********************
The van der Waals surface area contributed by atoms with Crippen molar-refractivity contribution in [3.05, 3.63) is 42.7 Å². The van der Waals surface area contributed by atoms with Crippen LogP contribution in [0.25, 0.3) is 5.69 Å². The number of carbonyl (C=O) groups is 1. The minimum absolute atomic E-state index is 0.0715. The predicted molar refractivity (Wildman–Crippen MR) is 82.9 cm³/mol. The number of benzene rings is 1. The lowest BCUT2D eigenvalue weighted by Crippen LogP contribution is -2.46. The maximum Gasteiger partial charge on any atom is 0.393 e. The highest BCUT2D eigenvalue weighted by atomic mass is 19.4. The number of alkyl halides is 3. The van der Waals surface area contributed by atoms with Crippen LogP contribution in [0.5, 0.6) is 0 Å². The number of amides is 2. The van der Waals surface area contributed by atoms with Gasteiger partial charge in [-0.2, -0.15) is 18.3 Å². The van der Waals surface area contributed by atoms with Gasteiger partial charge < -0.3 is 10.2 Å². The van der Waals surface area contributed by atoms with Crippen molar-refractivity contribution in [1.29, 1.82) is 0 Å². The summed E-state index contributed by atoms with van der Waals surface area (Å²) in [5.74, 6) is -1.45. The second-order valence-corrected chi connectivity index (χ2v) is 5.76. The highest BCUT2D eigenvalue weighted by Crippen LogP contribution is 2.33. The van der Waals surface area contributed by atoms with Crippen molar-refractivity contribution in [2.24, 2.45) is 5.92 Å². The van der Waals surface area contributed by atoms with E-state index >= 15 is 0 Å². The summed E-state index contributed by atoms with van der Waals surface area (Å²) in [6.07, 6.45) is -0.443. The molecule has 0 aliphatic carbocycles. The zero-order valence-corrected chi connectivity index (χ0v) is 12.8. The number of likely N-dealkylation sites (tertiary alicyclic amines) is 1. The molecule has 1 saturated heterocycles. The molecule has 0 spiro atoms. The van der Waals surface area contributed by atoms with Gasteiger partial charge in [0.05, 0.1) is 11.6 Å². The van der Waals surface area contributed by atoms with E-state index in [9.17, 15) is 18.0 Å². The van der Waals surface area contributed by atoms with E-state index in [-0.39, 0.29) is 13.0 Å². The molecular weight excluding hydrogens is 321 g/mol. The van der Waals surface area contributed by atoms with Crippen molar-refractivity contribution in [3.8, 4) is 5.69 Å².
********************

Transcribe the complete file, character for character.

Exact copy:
The van der Waals surface area contributed by atoms with Crippen molar-refractivity contribution in [3.05, 3.63) is 42.7 Å². The van der Waals surface area contributed by atoms with Crippen LogP contribution in [0.25, 0.3) is 5.69 Å². The number of carbonyl (C=O) groups is 1. The minimum absolute atomic E-state index is 0.0715. The predicted molar refractivity (Wildman–Crippen MR) is 82.9 cm³/mol. The number of benzene rings is 1. The lowest BCUT2D eigenvalue weighted by Crippen LogP contribution is -2.46. The maximum Gasteiger partial charge on any atom is 0.393 e. The highest BCUT2D eigenvalue weighted by atomic mass is 19.4. The number of alkyl halides is 3. The van der Waals surface area contributed by atoms with Crippen LogP contribution in [0.5, 0.6) is 0 Å². The number of amides is 2. The van der Waals surface area contributed by atoms with Gasteiger partial charge in [-0.2, -0.15) is 18.3 Å². The van der Waals surface area contributed by atoms with Gasteiger partial charge < -0.3 is 10.2 Å². The van der Waals surface area contributed by atoms with Crippen molar-refractivity contribution in [1.29, 1.82) is 0 Å². The summed E-state index contributed by atoms with van der Waals surface area (Å²) in [5.74, 6) is -1.45. The second-order valence-corrected chi connectivity index (χ2v) is 5.76. The highest BCUT2D eigenvalue weighted by Crippen LogP contribution is 2.33. The van der Waals surface area contributed by atoms with Crippen molar-refractivity contribution in [2.24, 2.45) is 5.92 Å². The van der Waals surface area contributed by atoms with E-state index >= 15 is 0 Å². The summed E-state index contributed by atoms with van der Waals surface area (Å²) in [6.07, 6.45) is -0.443. The molecule has 0 aliphatic carbocycles. The zero-order valence-corrected chi connectivity index (χ0v) is 12.8. The number of likely N-dealkylation sites (tertiary alicyclic amines) is 1. The molecule has 1 saturated heterocycles. The molecule has 0 spiro atoms. The van der Waals surface area contributed by atoms with Gasteiger partial charge in [0.05, 0.1) is 11.6 Å². The van der Waals surface area contributed by atoms with E-state index in [9.17, 15) is 18.0 Å². The van der Waals surface area contributed by atoms with E-state index in [-0.39, 0.29) is 13.0 Å². The molecular weight excluding hydrogens is 321 g/mol. The van der Waals surface area contributed by atoms with Crippen molar-refractivity contribution in [3.8, 4) is 5.69 Å².